1. Design the activities and tasks you want students to complete for the project. Choose an acceptable alternative that students can do for the project that aligns with your assessment tool. Research alternative methods online, use the table we have created, check out Gordon’s Alternative Assessment Guide, the options below, or talk to some colleagues to design your activities.

Here is an excerpt from Tool Box 2 with some portions that may be relevant for you:


TIP: Use your new online learning environment as an asset! You can now gauge student creativity and use of technology for a project in a way you may never have before.


2. Write out the introduction to your assignment for your students to use to navigate your Project requirements. Include the following elements:

  • An introductory, context-setting component;
  • Instructions for the main components and tasks of the assignment;
  • Reminders, notes, and guiding questions; and
  • Options and choices (if applicable).

See CUNY’s (2016) Anatomy of an Assignment Sample to see how you will build the introduction section of your assignment.


Step 4 Schedule your project deadlines

Have your course schedule and calendar in front of you for this portion.

  1. Create a schedule for your project. This is particularly true if you are ‘chunking’ the project (i.e., asking students to hand in parts of the project to build a larger portfolio).

Consider the time it will take your students to complete the assignment based on your chosen method of delivery.

Here is a link to U of L’s Academic Schedule. Important dates include:

  • September 4, 2020: First day of Fall Term Courses
  • October 12, 2020: Thanksgiving
  • November 9 – November 14, 2020: Fall Term Break
  • December 9, 2020: Last day of Fall Term Courses

Keep in mind the due dates and timelines for your other assessments as you plan your deadlines for the project. Remember that students may have jobs, other courses, and family commitments as well as your course.


Step 5 Create the project requirement lists and supplementary documents

  1. Read this  article1 by Kathleen Dudden Rowlands about how to build checklists with samples.
  2. Create a guide for your students to know the steps of how to complete the project.
  • You may want to outline more specific guidelines for how to complete the project well with some do’s and don’ts
  • Provide extra links, documents, worksheets, help pages (especially for technologies), etc.


Step 6 Receive Feedback

It is always helpful to have a second pair of eyes on new teaching tools. Here are two ways you can receive feedback:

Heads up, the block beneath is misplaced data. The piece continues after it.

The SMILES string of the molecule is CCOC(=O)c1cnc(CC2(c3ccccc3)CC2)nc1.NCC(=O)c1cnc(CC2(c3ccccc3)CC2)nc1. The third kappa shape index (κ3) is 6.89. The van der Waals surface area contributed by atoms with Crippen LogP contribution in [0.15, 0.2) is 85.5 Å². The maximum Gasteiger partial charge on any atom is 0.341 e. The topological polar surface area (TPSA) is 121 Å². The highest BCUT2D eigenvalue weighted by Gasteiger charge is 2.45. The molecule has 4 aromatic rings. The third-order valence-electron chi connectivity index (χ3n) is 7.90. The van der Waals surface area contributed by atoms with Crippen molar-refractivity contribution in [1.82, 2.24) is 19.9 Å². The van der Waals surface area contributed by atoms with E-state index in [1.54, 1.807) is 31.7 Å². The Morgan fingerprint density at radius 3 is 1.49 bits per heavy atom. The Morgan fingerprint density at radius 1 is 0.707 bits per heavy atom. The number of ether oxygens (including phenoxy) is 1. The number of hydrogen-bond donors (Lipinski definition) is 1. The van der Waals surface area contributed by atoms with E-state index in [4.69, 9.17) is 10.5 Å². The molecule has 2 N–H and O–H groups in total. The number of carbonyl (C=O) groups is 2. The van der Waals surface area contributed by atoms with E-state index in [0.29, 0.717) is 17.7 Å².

1. Consider having a colleague read through your forum.
  2. Ask the Teaching Centre to review your assessment.

After receiving feedback, you will want to make the necessary changes.


See our FAQ Section for more discussion post tips.

Need more help? Email us (teachingsupport@uleth.ca)


Next step:

You can go back to the beginning of the module and select a new activity, or continue reading more in the tool box sections by clicking here.

Extended Resources

Fidaldo, P. & Thormann, J. (2017, April). Reaching students in online courses using alternative formats. International Review of Research in Open and Distributed Learning 18(2), 139 – 161. https://doi.org/10.19173/irrodl.v18i2.2601.

Lieberman, M. (2018, April 25). Online students don’t have to work solo. [Web Page]. Inside Higher Ed. https://www.insidehighered.com/digital-learning/article/2018/04/25/group-projects-online-classes-create-connections-and-challenge.

Wang, S. K. (2006, Spring). Learning hands-on skills in an online environment: The effectiveness of streaming demonstration animation. Journal of Interactive Online Learning 5(1). www.ncolr.org/jiol

Wilson, M. (2016). Digital alternatives to traditional student projects. [Web Log]. https://psychowith6.com/digital-alternatives-to-traditional-student-projects/.


1This article is reachable through JSTOR. You should have access using your @uleth.ca domain through our library. However, if you do not, you can create a free account to gain access for personal use.



British Columbia Institute of Technology. Developing checklists and rating scales. Retrieved on April 15, 2020 from http://www.northernc.on.ca/leid/docs/ja_developchecklists.pdf.

CUNY School of Professional Studies, Office of Faculty Development and Instructional Technology. (n.d.). Anatomy of a sample assignment. Retrieved on April 15, 2020 from https://spscoursedesign.commons.gc.cuny.edu/files/2015/10/Anatomy-of-a-Sample-Assignment.pdf.

Gordon, D. (n.d.). Don’t panic: The hitch-hiker’s guide to alternative assessment. http://www.damiantgordon.com/Guide.pdf.

Mertler, C. A. (2000). Designing scoring rubrics for your classroom. Practical Assessment, Research, and Evaluation, 7(25), 1 – 8. https://doi.org/10.7275/gcy8-0w24.

Rowland, K. D. (2007, July). Check it out! Using checklists to support student learning. The English Journal, 96(6), 61 – 66. https://www.jstor.org/stable/30046754.

University of Lethbridge. (n.d.). Academic schedule. [Web Page]. Retrieved on April 15, 2020 from https://www.uleth.ca/ross/academic-schedule?month=5&year=2020.



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Fit for Online Learning Copyright © 2020 by U of L Teaching Centre: Jördis Weilandt, Erin Reid, Kristi Thomas, Brandy Old, and Jeff Meadows is licensed under a Creative Commons Attribution-NonCommercial-ShareAlike 4.0 International License, except where otherwise noted.